New Orleans Saints Assistant Head Coach Joe Vitt
Wednesday, August 1, 2012
How would you describe the difference between the nickel (third) cornerback and fourth cornerback as far as their responsibilities?
“They are exactly the same. I think the third cornerback has got to be able to go in there and play nickel as does the fourth cornerback. You really want to try and get a unique skill set where, in a pinch, they can run on the outside lane and try to take away the deep ball and knock out the run. I think that’s what you look for in your third or fourth cornerback is that they can go inside, re-route a receiver, short area quickness, and pretty good against the run.”
“Absolutely. You know we have done that before. We’ve done it with Patrick. We’ve never done it with Jabari, I think because of the body-type. But the bigger-bodied corner that you have, who can stand up with the running game in there, that’s the match up that you always look for. If you have a big receiver in the slot, you may match that person up game by game. The main thing about Patrick coming out (of college) was his size. He had a second gear running down the field, but had the physicality to play inside.”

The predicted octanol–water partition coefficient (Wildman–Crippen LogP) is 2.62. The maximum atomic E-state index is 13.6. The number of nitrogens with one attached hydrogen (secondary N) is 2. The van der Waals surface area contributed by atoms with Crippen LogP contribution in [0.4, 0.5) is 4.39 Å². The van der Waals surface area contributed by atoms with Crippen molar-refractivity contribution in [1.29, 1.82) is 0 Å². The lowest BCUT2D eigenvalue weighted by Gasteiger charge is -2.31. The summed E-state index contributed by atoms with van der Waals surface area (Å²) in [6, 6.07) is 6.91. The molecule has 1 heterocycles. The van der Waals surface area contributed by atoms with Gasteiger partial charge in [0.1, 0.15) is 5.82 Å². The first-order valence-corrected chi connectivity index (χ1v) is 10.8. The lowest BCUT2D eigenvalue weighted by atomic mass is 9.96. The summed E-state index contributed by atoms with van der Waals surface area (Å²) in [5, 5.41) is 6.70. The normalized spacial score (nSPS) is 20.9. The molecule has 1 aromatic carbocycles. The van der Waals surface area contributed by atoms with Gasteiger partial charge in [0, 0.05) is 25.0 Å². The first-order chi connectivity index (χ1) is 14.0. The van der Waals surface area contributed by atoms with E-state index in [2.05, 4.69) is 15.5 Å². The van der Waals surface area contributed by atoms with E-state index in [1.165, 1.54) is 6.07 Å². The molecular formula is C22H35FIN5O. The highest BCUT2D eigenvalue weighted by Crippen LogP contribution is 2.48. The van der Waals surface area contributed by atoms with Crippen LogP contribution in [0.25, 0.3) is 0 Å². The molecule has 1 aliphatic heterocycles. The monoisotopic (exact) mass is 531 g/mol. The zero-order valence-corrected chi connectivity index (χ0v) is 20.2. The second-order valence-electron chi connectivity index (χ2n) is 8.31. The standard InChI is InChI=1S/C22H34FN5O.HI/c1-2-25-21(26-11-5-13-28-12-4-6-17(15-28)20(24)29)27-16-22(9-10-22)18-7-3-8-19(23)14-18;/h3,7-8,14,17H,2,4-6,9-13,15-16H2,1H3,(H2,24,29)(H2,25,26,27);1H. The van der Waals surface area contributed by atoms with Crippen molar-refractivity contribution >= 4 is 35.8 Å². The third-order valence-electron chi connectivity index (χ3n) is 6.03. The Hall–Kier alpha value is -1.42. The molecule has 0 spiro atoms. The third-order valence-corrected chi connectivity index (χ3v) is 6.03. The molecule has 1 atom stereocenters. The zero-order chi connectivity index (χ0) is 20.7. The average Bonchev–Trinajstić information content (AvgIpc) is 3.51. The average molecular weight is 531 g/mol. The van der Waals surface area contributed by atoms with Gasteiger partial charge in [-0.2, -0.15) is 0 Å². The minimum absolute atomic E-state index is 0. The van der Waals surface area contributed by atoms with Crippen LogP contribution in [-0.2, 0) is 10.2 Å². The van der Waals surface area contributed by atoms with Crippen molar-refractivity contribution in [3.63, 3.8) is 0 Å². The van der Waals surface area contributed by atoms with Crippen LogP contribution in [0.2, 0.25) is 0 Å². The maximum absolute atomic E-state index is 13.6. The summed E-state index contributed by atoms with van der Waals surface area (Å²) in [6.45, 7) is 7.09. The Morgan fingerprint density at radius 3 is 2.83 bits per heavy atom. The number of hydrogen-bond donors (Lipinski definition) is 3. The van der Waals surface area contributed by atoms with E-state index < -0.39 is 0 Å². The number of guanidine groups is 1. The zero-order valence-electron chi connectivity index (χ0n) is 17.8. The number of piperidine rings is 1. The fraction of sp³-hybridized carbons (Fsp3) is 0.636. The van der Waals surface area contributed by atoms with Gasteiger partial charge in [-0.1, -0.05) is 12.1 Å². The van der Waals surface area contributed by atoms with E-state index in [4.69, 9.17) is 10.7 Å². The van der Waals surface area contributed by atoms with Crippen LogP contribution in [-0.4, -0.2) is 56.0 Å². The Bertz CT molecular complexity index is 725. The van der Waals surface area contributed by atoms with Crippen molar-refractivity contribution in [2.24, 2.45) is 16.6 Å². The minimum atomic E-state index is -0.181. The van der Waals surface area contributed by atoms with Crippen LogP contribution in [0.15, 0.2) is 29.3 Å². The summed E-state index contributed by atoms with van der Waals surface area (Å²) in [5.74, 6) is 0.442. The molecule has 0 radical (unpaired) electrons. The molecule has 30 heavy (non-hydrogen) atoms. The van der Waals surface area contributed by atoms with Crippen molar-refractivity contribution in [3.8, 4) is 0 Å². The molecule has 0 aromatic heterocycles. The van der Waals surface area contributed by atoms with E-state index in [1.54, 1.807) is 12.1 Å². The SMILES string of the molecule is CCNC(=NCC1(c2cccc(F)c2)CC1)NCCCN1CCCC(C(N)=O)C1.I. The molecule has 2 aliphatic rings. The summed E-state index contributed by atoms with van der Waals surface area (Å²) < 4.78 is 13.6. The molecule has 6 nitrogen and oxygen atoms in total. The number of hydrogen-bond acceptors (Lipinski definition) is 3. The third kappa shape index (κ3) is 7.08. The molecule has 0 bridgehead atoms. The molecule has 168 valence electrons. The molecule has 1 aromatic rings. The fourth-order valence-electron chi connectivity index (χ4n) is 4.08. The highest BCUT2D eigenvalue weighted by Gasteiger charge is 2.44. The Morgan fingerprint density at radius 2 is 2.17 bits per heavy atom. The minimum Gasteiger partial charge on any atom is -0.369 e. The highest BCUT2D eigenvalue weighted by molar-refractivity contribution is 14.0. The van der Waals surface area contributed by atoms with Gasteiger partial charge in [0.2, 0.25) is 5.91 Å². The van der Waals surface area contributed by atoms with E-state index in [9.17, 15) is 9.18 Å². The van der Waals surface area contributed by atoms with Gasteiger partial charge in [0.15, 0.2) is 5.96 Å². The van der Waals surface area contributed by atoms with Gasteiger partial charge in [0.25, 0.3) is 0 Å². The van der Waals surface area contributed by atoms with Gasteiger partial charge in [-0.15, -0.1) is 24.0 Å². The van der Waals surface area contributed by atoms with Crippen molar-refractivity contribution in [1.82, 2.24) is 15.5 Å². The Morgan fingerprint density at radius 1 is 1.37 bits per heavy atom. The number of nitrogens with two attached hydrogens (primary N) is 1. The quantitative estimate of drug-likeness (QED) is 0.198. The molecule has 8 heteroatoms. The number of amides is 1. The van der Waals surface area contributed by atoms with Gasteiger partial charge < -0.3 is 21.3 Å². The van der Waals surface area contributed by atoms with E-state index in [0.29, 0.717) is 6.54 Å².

It seemed like things were really cranked up today. What do you honestly expect out of Sunday?
“I’m going day by day right now. This is a preseason game. We are trying to get better. We are trying everyday to work hard and improve. We won’t talk about Sunday until Friday. We’re still installing; we are installing offensive plays, defensive plays, and special teams situational things. We really haven’t even talked about Sunday yet. We are still in training camp mode: installing and trying to get better everyday. We have five preseason games, so this is almost like we would treat a Black and Gold scrimmage which we have every year.”
Willie Roaf is going into the Hall of Fame before you guys play on Sunday night. You coached against him, your thoughts on him as a player?
“I coached Willie for four years in Kansas City. In my 34 years in the National Football League, I think the biggest injustice of all-time was (Roaf) not going in on the first-ballot. I think he’s potentially the greatest offensive tackle to ever play our game. When you talk about size and speed, he’s got basketball-type skills. I think that’s what he went to college for, as a basketball player. The unique thing about Willie is that I’ve gotten closer to him after his retirement. He came and visited us last year when we were up in Oxnard for training camp and spent a couple days with us. I was with him for five years, and he talked to me more in one day (in Oxnard) than he did in five years. I’m so happy for him, and it’s going to be a great day for him. But for him not to be a first-ballot was ridiculous.”
“I want to see him improve. I want to see him improve everyday. Day by day, snap by snap, period by period, let’s get better and let’s improve. Let’s forget about last year because there’s no sense of entitlement around here. Last year means nothing.”